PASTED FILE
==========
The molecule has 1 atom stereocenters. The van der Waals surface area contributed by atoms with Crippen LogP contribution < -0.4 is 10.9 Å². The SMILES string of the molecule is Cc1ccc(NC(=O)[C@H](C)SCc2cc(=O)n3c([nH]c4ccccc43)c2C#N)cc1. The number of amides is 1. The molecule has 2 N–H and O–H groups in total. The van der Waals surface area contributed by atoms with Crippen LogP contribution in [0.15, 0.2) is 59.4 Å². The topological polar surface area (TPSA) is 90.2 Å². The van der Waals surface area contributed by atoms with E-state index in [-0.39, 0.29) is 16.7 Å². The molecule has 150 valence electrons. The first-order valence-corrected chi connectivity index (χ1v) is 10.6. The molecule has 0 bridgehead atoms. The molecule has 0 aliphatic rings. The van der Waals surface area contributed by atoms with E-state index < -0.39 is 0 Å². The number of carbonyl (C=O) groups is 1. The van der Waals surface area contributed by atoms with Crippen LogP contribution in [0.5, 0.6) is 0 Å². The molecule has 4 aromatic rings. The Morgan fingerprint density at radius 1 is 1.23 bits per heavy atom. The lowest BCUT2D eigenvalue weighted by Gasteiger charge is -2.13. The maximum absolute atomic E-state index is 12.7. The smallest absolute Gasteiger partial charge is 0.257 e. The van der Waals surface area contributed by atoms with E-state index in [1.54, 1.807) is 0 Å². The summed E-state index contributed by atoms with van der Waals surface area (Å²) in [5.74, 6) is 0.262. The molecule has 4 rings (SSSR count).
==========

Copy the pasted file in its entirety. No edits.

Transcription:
The molecule has 1 atom stereocenters. The van der Waals surface area contributed by atoms with Crippen LogP contribution < -0.4 is 10.9 Å². The SMILES string of the molecule is Cc1ccc(NC(=O)[C@H](C)SCc2cc(=O)n3c([nH]c4ccccc43)c2C#N)cc1. The number of amides is 1. The molecule has 2 N–H and O–H groups in total. The van der Waals surface area contributed by atoms with Crippen LogP contribution in [0.15, 0.2) is 59.4 Å². The topological polar surface area (TPSA) is 90.2 Å². The van der Waals surface area contributed by atoms with E-state index in [-0.39, 0.29) is 16.7 Å². The molecule has 150 valence electrons. The first-order valence-corrected chi connectivity index (χ1v) is 10.6. The molecule has 0 bridgehead atoms. The molecule has 0 aliphatic rings. The van der Waals surface area contributed by atoms with E-state index < -0.39 is 0 Å². The number of carbonyl (C=O) groups is 1. The van der Waals surface area contributed by atoms with Crippen LogP contribution in [0.5, 0.6) is 0 Å². The molecule has 4 aromatic rings. The Morgan fingerprint density at radius 1 is 1.23 bits per heavy atom. The lowest BCUT2D eigenvalue weighted by Gasteiger charge is -2.13. The maximum absolute atomic E-state index is 12.7. The smallest absolute Gasteiger partial charge is 0.257 e. The van der Waals surface area contributed by atoms with E-state index in [1.54, 1.807) is 0 Å². The summed E-state index contributed by atoms with van der Waals surface area (Å²) in [5.74, 6) is 0.262. The molecule has 4 rings (SSSR count).